Juggling angry Russians, the British Mi5, and an international terrorist, debonair art dealer and part-time rogue Charlie Mortdecai races to recover a stolen painting rumored to contain a code that leads to lost gold.
The true story of Whitey Bulger, the brother of a state senator and the most infamous violent criminal in the history of South Boston, who became an FBI informant to take down a Mafia family invading his turf.
Dr. Will Caster (Johnny Depp) is the foremost researcher in the field of Artificial Intelligence, working to create a sentient machine that combines the collective intelligence of everything ever known with the full range of human emotions. His highly controversial experiments have made him famous, but they have also made him the prime target of anti-technology extremists who will do whatever it takes to stop him. However, in their attempt to destroy Will, they inadvertently become the catalyst for him to succeed-to be a participant in his own transcendence. For his wife Evelyn (Rebecca Hall) and best friend Max Waters (Paul Bettany), both fellow researchers, the question is not if they can...but if they should. Their worst fears are realized as Will's thirst for knowledge evolves into a seemingly omnipresent quest for power, to what end is unknown. The only thing that is becoming terrifyingly clear is there may be no way to stop him.Written by
During the fighting scene in the solar array field, the shots continually vary between a sunny day and an overcast day. See more »
They say there's power in Boston. Some phone service in Denver. But things are far from what they were. Maybe it was all invevitable. An unavoidable collision between mankind and technology. The Internet was meant to make the world a smaller place. But it actually feels smaller without it. I knew Will and Evelyn Caster better than anyone. I knew their brillance. Their dedication to what they believed in. And to what they loved.
See more »
"A first-year high school student with a major interest in computer science and technology was asked by his English teacher, (along with all his other classmates), to write a short story of their own choosing, as an introductory stage in order to be assessed on their general language skills for the class.
The pupil in question accidentally watched 'The Lawnmower Man' for the first time only days before, and thought it was so great and practically unheard of within his generation, he decided to base his "original" assignment story upon this film, which of course had very little relevance itself to the original Stephen King brief work of literature.
Once the project was submitted for evaluation, the teacher, who stubbornly owned a Nokia 3310, a 14" portable TV, and grew up in a generation of scraped knees and weekend World War II re-enactments, thought to himself that it was a reasonably clever concept, but only gave the student a C+, in order to discourage him that the story was of any greatness. However, the teacher had other devious plans, and decided to just correct any minor spelling mistakes and grammatical errors, then submit the story to Hollywood in the hope of making a fast buck.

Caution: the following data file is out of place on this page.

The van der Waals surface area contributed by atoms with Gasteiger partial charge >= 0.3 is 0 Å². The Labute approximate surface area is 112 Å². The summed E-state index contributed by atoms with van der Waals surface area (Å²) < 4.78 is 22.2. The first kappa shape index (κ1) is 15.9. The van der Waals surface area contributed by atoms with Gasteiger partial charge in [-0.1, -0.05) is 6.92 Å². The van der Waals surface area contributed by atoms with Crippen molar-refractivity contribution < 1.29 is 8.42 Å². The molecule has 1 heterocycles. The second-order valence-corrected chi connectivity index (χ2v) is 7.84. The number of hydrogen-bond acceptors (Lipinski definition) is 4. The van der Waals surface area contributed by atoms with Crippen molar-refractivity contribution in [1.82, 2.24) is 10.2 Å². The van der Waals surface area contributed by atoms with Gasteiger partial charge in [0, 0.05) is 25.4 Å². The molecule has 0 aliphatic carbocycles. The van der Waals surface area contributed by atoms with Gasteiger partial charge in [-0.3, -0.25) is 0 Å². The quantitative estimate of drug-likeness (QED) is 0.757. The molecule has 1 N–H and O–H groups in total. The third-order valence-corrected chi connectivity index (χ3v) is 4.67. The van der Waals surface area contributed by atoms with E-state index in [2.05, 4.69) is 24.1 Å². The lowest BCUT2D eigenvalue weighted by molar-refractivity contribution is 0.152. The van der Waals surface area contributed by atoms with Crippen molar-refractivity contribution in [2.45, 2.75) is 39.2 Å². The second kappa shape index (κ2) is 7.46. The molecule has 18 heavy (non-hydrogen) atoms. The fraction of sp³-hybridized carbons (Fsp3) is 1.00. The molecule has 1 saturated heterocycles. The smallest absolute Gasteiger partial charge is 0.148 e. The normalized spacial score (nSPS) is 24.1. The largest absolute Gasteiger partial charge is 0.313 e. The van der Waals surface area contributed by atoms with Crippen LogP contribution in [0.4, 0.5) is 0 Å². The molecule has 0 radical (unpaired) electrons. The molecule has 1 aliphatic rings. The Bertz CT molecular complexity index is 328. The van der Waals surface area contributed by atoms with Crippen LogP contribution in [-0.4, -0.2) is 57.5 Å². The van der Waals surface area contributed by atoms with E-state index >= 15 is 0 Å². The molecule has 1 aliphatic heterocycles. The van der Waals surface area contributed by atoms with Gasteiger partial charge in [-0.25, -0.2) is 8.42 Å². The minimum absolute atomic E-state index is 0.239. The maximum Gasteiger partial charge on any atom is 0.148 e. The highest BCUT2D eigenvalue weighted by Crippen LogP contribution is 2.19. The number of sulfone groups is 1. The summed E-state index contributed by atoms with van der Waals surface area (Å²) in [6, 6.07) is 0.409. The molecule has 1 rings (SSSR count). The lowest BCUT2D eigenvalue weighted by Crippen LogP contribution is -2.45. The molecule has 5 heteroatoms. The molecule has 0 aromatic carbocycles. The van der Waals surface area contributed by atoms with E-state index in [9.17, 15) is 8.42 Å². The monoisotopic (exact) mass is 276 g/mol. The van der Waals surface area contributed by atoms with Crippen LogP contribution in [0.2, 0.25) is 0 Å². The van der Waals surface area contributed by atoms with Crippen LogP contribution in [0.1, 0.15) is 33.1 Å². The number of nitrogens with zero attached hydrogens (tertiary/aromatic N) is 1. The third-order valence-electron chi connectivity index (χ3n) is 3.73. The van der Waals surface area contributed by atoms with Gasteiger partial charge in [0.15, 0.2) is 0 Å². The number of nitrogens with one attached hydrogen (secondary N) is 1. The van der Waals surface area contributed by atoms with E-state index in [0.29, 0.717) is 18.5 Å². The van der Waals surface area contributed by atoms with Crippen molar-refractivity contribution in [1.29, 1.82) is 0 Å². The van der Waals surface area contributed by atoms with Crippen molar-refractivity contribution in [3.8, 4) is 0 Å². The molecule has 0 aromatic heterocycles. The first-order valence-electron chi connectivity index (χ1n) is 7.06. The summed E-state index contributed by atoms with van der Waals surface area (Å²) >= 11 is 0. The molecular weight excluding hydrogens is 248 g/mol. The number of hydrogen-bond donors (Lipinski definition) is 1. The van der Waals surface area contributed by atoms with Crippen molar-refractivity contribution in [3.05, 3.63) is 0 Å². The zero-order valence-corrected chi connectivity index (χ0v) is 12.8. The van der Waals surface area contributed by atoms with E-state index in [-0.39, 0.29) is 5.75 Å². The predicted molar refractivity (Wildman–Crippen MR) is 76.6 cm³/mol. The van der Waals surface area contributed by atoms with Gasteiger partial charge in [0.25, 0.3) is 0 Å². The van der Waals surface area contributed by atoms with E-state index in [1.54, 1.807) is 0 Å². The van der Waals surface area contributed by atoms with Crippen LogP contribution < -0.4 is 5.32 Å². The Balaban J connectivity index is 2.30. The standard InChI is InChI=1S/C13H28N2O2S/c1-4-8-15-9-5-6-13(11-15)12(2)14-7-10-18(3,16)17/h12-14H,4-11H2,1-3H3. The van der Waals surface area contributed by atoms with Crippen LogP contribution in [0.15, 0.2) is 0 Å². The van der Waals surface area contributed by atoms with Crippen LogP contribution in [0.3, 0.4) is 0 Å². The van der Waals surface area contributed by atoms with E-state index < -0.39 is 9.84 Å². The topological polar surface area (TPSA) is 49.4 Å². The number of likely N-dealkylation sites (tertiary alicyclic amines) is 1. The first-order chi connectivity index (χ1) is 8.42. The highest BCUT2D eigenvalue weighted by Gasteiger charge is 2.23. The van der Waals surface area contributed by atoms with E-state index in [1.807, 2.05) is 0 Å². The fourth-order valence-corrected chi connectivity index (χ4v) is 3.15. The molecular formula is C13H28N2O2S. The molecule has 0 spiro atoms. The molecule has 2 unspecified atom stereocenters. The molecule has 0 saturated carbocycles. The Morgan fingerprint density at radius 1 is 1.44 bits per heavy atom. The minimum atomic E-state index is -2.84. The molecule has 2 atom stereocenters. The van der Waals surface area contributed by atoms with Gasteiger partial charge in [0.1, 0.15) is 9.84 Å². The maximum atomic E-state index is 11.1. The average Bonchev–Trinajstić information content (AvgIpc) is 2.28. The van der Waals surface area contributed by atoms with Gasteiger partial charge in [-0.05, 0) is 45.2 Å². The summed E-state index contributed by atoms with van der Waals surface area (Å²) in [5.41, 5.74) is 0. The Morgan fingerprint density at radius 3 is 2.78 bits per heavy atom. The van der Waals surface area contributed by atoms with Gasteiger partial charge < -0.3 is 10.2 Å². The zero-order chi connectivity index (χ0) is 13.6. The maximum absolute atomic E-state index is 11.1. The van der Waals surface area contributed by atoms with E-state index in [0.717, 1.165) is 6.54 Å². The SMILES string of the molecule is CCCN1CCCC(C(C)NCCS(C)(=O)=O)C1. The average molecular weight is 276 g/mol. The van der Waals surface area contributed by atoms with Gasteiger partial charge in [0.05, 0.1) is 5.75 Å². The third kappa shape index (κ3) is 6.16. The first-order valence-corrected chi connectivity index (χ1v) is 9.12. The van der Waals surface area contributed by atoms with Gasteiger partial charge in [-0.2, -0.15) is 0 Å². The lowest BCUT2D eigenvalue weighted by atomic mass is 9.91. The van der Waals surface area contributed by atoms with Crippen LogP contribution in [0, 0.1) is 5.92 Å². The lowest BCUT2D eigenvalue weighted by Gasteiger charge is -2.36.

The story was eventually accepted, the teacher was given a princely sum of coinage, bought himself a Nokia 5510 and 21" Pensonic, and during the four years in which this full process took to make it onto the big screen, the student had since forgotten all about his crap re-telling of a crap re-telling, and was now happily playing bass in a garage band, and pursuing girls who looked old enough to buy him alcohol. He had also recently watched 'The Lawnmower Man' again and wondered to himself what the hell he was thinking when he thought it was any good in the first place, and then lit another herbal doob."
This, in my opinion, is how this film came to see the light of day. It's honestly the worst thing I've subjected myself to since 'After Earth'. The story, script, dialogue, delivery, and acting are all completely abysmal. Not one single character was likable or even rational, just like kids are when going through puberty. I don't care who's in it, it's absolute shite to the power of twelvty. Even the special effects weren't up to much, and it looked like the majority could have been done using Adobe After Effects CS4 plug-ins.
Now all I have to worry about now, is for someone stealing my review story of how this film came about, and then making that into yet another sketchy movie for the masses. Seriously though, I weep for the future if this is the kinda crud we have to look forward to in later years. I need to go and watch 'Maximum Overdrive' now for a gradual and regressive mental flushing.
Like many films of this era, it tries to be clever, but fails miserably. In a word, "Atrocious".
72 of 130 people found this review helpful.
Was this review helpful to you?
| Report this